Earlier in Karachi, the Supreme Court had served notices on the NWFP government and Advocates General of all the four provinces to appear before the court on Monday. Eminent lawyers Khalid Anwar and Dr Farooq Hassan are representing the NWFP government and the provincial assembly, respectively.

Cabinet ministers of the NWFP government were present to witness the proceedings in the packed-to-capacity courtroom. Elaborate security arrangements had been made to avoid any untoward incident.

Chief Justice of Pakistan Justice Iftikhar Mohammad Chaudhry, who is leading the bench, observed during the hearing that the concept of the Hasba has come from Islamic history and not from the Holy Quran.

Justice Javed Iqbal, a member on the bench, observed that the framers of the Hasba bill could have avoided ambiguities in the law had they thoroughly studied the real meaning and concept of Amer-Bil-Maroof and Nahi-Anil-Munkir (fulfilling obligations for good deeds as laid down in the Holy Quran and Sunnah). It seems the bill overlaps with many existing laws and has coercive tendencies towards its implementation, the judge said.

Amer-Bil-Maroof has been emphasized in the Holy Quran 160 times, to encourage, inspire and educate people towards good deeds but there is no concept of the institution of Hasba in the Holy Quran and Sunnah as it was first introduced during the period of Caliph Haroon Rashid who had formed a committee to check measurements, Justice Javed Iqbal said.

A distinction has to be made between Islamic laws and the Islamic history and whatever Umvis, Abbasis and Moghals practised during their period “does not bind us to follow”, the AG argued.

Lawmakers all over the world make laws to promote good deeds by forbidding bad or evil things, the AG said, adding that the only distinction Islam made was that it binds individuals to endeavour for improvement in society but avoid ‘Fitna’ (chaos) or ‘Fassad’ (disorder), without disturbing privacy of the people.

The AG also asked whether a bill with a tag of Arabic language could escape constitutional scrutiny when every legislation must conform to the constitutional norms. “Ours is a constitution of an Islamic state which lays down parameters keeping in view all Islamic norms,” he contended.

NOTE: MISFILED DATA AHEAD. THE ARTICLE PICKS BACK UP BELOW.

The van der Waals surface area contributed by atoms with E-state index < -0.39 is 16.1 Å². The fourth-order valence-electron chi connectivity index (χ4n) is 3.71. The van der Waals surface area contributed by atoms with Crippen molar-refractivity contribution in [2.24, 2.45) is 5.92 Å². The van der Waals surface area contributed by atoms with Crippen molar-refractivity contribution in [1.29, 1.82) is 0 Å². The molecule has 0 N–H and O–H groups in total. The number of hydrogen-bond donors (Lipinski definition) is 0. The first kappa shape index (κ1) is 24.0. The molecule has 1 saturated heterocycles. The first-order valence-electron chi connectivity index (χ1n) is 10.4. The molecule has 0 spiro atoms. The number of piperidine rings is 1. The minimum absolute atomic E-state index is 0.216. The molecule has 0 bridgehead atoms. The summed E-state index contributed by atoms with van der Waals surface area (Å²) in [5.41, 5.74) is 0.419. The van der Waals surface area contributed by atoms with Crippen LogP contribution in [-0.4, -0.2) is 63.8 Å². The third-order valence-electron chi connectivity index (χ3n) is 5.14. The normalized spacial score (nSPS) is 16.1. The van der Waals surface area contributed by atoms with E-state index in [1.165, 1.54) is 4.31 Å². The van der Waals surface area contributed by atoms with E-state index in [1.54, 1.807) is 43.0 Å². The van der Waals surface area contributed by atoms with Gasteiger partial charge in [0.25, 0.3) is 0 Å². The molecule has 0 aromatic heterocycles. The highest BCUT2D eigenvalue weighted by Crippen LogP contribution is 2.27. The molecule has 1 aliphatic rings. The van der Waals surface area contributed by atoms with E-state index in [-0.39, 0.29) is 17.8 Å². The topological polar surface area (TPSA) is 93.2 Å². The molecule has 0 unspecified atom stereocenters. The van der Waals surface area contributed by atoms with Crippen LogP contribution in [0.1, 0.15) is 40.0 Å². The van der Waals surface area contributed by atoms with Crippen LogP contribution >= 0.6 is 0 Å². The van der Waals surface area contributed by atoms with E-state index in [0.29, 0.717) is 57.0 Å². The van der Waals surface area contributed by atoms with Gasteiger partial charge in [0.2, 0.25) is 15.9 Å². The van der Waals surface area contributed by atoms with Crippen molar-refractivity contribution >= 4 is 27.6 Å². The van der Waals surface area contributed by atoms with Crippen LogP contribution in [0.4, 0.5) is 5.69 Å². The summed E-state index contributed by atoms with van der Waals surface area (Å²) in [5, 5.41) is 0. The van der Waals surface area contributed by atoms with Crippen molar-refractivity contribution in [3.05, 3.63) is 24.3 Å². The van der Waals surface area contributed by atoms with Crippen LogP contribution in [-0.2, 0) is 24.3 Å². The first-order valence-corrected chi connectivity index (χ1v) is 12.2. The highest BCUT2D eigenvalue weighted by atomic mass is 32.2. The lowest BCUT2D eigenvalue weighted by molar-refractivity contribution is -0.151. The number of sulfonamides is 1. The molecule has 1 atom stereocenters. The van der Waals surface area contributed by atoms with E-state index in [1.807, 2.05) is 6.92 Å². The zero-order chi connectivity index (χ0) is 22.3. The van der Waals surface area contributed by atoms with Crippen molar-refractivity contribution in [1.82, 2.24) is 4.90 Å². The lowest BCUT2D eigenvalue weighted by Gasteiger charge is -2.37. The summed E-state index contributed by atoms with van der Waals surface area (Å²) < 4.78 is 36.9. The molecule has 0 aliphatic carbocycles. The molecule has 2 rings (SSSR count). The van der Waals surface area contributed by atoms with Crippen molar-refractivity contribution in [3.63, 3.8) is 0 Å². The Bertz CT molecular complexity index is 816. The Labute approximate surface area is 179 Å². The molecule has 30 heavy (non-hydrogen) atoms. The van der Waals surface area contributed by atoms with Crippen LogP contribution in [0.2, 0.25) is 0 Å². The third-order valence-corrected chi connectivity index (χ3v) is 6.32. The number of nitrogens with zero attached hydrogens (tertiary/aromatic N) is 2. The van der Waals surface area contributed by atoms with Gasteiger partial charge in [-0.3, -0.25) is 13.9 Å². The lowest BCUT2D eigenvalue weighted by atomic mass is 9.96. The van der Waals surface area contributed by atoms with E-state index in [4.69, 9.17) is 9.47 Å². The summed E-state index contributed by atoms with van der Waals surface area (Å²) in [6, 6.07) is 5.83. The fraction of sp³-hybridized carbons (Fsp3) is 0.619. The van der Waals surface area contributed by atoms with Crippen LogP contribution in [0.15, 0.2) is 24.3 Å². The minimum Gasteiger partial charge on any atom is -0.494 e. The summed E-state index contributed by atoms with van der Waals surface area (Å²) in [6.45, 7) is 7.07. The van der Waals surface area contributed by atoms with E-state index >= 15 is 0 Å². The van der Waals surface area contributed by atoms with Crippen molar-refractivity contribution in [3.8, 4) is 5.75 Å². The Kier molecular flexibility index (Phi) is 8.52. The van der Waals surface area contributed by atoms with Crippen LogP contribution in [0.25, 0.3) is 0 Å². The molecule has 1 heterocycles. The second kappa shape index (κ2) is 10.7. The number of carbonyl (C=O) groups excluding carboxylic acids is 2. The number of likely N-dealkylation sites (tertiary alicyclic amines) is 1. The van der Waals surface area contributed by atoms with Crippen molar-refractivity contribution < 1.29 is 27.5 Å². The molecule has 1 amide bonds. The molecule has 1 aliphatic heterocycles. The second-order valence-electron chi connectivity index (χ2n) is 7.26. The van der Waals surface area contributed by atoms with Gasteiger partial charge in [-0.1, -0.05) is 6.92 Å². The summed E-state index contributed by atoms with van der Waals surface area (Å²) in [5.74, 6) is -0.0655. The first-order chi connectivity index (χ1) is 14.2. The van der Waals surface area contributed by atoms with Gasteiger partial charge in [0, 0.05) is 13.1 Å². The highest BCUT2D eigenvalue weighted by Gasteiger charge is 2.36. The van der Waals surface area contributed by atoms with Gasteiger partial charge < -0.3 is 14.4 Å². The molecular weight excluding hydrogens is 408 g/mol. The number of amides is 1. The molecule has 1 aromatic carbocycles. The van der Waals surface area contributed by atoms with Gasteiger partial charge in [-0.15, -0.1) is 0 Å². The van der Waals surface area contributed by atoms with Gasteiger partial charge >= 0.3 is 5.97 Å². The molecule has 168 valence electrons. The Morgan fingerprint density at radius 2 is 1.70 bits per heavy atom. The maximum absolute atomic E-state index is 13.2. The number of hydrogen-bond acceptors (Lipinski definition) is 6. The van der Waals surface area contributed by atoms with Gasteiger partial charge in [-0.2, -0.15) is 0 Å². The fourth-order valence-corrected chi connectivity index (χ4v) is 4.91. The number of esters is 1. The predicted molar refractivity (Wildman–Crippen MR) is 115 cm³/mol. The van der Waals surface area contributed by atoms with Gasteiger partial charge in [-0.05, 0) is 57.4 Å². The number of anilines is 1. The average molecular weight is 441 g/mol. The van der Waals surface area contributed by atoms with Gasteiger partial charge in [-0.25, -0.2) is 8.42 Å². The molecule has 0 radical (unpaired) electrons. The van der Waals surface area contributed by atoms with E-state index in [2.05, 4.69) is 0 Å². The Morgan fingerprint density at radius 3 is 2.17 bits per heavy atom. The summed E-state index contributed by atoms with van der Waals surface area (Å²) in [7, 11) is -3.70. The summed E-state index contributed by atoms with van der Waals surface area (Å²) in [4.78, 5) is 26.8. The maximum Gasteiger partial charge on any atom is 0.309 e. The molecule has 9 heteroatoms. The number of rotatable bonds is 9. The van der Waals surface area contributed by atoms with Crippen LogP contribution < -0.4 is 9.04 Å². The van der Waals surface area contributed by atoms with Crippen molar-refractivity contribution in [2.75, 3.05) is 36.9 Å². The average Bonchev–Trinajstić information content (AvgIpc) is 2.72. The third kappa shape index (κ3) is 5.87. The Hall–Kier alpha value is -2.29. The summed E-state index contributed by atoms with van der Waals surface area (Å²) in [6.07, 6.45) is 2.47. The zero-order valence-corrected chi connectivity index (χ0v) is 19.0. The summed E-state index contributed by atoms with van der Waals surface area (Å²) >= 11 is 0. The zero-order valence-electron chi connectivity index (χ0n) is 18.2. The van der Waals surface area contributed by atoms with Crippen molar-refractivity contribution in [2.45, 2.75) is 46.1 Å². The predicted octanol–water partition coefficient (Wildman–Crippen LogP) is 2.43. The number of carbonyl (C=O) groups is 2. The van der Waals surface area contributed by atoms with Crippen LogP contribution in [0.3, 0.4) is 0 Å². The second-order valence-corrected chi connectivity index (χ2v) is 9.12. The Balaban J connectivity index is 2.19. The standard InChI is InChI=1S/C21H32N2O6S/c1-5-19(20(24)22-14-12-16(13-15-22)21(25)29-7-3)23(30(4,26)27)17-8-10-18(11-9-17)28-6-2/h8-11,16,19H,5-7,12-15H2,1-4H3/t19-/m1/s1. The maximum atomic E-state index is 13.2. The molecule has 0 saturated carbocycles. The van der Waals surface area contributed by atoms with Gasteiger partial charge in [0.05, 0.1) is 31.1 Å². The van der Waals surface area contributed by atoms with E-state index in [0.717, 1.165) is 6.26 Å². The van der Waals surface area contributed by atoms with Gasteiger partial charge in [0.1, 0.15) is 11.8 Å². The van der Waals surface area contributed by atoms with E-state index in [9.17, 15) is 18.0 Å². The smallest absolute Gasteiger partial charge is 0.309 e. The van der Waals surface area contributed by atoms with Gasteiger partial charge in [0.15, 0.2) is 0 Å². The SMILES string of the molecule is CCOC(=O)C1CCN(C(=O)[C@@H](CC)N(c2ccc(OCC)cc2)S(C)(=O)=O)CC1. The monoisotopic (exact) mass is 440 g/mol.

“When a vague law is created with penal consequences, it is bound to be abused as it gives extraordinary powers to executive authority to interfere in the lives of citizens and thus infringe upon their fundamental rights,” he argued, adding that the basic principle of criminal jurisprudence required that a citizen must not be made liable to an offence unless it was clearly spelt out as to what conduct would make him culpable.

He also cited the example of a force created by the former Taliban government in Afghanistan, which even shaved heads of the Pakistani football team merely because they were wearing shorts.

The Hasba law also impedes the right of access to justice, as under the bill, mohtasib, who does not enjoy security of tenure, exercises powers of judicial nature, which binds the executing agency to implement its orders when the ombudsman also gives recommendations.

He also cited the opinion of the Council of Islamic Ideology (CII) where the bill was referred for its opinion. In its present shape, the CII had suggested, the law would create more ambiguity about Islamic injunctions than solving problems. Besides, it also militates against the concept of independence of judiciary and Article 2A (Objectives Resolution) of the Constitution. The CII had also suggested strengthening the existing institutions instead of creating new ones. Besides, the Local Government Ordinance already contains the provisions of creating office of the mohtasib in the province.

The AG will conclude his arguments on Tuesday after which Advocate Khalid Anwar will defend the provincial government.